Annabelle Long is an Undergraduate Research Apprentice at the Oral History Center. She worked with Shanna Farrell during the Spring ’21 semester. Annabelle is a third-year History and Creative Writing student from Sacramento. She works as a conduct caseworker in the Student Advocate’s Office and enjoys going on long walks in Berkeley. You can find her on Twitter @annabelllekl.
I watched the 2020 documentary Crip Camp to get a sense of Judy Heumann, the disability rights icon and architect of a movement that created a more accessible world. I had only recently read her oral history, conducted by UC Berkeley’s Oral History Center, and I was eager to learn more about the woman behind the words on the page. When she is first shown in the film, she is doing what I’ve learned that she does best: leading a group. She has a big voice and a bigger grin, and talks campers through their options for dinner later in the week. She’s already thought it through—she considered veal parmesan, but found the veal to be too expensive, so next on her list is lasagna, the suggestion of which elicits both cheers and groans from the crowd. She offers everyone a chance to make their case, and then takes a vote. Lasagna wins—barely. This vote, in its consequences, probably meant very little to Judy and very little to everyone else. But in my mind, it makes one thing clear: Judy didn’t make any decisions without considering and consulting the group. She cared what people had to say, and she listened. And so campers had lasagna, and eventually, thanks to her activism, disabled Americans had laws to protect them.
Crimp Camp provides a snapshot of the disability rights movement through the lens of Camp Jened, a summer camp for disabled children and teenagers that opened in upstate New York in 1951. Each summer, about 120 campers moved in for four to eight weeks. The camp, despite often being credited with changing the lives of its campers, had immense financial struggles and closed its doors in 1977, leaving its legacy in the hands of the many campers who passed through. Judy contracted polio and became paralyzed at 18 months old, and for every summer from ages 9 to 18, she was one of those campers. She credited her time at Jened with shaping her approach to activism and life generally.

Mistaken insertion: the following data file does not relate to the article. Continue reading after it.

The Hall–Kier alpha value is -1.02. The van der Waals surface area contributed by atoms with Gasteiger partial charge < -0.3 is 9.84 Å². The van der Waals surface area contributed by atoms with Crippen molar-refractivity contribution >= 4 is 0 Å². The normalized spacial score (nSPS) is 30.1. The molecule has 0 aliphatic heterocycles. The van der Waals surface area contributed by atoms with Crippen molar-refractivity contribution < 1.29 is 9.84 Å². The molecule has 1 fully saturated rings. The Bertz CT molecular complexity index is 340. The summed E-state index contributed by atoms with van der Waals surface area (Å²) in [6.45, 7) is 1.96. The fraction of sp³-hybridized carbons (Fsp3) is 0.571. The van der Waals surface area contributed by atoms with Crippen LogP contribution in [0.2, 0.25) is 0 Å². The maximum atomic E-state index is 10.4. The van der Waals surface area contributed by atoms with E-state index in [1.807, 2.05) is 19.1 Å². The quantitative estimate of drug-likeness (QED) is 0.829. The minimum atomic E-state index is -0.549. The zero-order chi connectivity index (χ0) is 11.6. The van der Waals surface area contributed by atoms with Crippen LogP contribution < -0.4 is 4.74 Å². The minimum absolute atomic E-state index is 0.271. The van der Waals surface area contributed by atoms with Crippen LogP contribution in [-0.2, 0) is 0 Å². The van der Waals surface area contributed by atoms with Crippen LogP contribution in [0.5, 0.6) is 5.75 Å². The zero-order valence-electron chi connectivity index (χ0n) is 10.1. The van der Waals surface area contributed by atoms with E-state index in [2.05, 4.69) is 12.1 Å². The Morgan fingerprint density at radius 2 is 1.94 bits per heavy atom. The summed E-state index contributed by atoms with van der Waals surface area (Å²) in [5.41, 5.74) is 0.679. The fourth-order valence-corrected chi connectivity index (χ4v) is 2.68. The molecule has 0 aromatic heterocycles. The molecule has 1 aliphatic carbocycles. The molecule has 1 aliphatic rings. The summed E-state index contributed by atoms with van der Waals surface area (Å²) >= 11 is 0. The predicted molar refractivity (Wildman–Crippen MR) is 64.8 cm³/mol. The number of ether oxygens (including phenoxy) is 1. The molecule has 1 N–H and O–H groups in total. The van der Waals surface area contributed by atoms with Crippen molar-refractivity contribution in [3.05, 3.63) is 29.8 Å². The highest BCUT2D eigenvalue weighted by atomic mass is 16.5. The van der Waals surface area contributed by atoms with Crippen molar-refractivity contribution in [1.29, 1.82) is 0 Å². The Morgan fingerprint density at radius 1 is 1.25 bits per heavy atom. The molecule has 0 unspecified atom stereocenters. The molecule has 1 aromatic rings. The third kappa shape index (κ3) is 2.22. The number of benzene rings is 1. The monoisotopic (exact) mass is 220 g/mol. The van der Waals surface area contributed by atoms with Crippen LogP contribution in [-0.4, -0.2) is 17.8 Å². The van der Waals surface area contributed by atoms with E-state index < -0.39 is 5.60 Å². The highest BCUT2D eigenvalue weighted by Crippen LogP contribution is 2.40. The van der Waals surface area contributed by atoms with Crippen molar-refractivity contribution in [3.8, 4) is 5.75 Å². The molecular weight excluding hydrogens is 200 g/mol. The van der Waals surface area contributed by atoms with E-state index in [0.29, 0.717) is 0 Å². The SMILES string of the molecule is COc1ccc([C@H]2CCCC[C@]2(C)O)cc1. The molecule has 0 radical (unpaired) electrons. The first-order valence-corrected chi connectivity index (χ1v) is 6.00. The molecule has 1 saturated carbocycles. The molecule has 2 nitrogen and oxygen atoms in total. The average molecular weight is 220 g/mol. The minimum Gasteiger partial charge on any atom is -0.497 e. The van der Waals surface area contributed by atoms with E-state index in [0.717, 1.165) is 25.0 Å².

Jened resembles the woodsy summer camps of my childhood, but it had more of a Summer of Love aura about it—the rec room was boisterous and the softball games were passionately played, but at Jened, counselors were hippies, campers fell in love, and the bunkrooms and mess halls overflowed with eager conversations about the state of disability rights and the world. It was in those conversations, Judy would go on to say, that she learned to listen to a group, lead a group, and speak as a part of a group. To Judy and the other campers, Jened was more than a camp: it was a place to be fully and truly oneself, a place to try out new politics, and often, a place to meet close friends and lovers (Judy even said she never dated outside of camp). It almost seemed sacred.
Jened is both a moment and an enduring feature in the history of the disability rights movement, and Crip Camp seeks to understand it as both: as a physical place, where people gathered and grew, and as a concept, a memory and idea that endured well beyond the summers it operated. Oral history, as a practice, seeks to accomplish something similar. It draws on memories of particular moments, the feelings that make something worth remembering, and unites those memories with broader historical narratives to give a complete picture of a life and a time. But I can’t help but wonder—what does it mean when a story continues after the taping is done? When the end of the recorded narrative turns out to be the midpoint of a real and full life?
Judy Heumann’s oral history focuses on her time UC Berkeley, where she received her master’s in Public Health, and the 504 sit-in of 1977, which she was critical in organizing. For 25 days, Judy and well over 100 disabled people occupied the San Francisco office of the United States Department of Health, Education, and Welfare and demanded enforcement of Section 504 of the Rehabilitation Act of 1973, which stated that no institution receiving federal funding could exclude people on the basis of their disability. Judy’s activism in 1972 was critical to getting Section 504 written in the first place, and she and other disabled people were tired of it being completely unenforced—schools, cities, and buildings were still inaccessible despite the law’s promise. Schools lacked elevators to allow disabled students to get to their classrooms; sidewalks lacked defined dips in the corners and thus often forced wheelchair users to take inconvenient, circuitous routes to their destinations or left them stranded. In response, disabled people occupied government buildings across the country in protest. The San Francisco demonstration was the longest lasting and arguably the most successful, largely thanks to the motivating force that was Judy Heumann.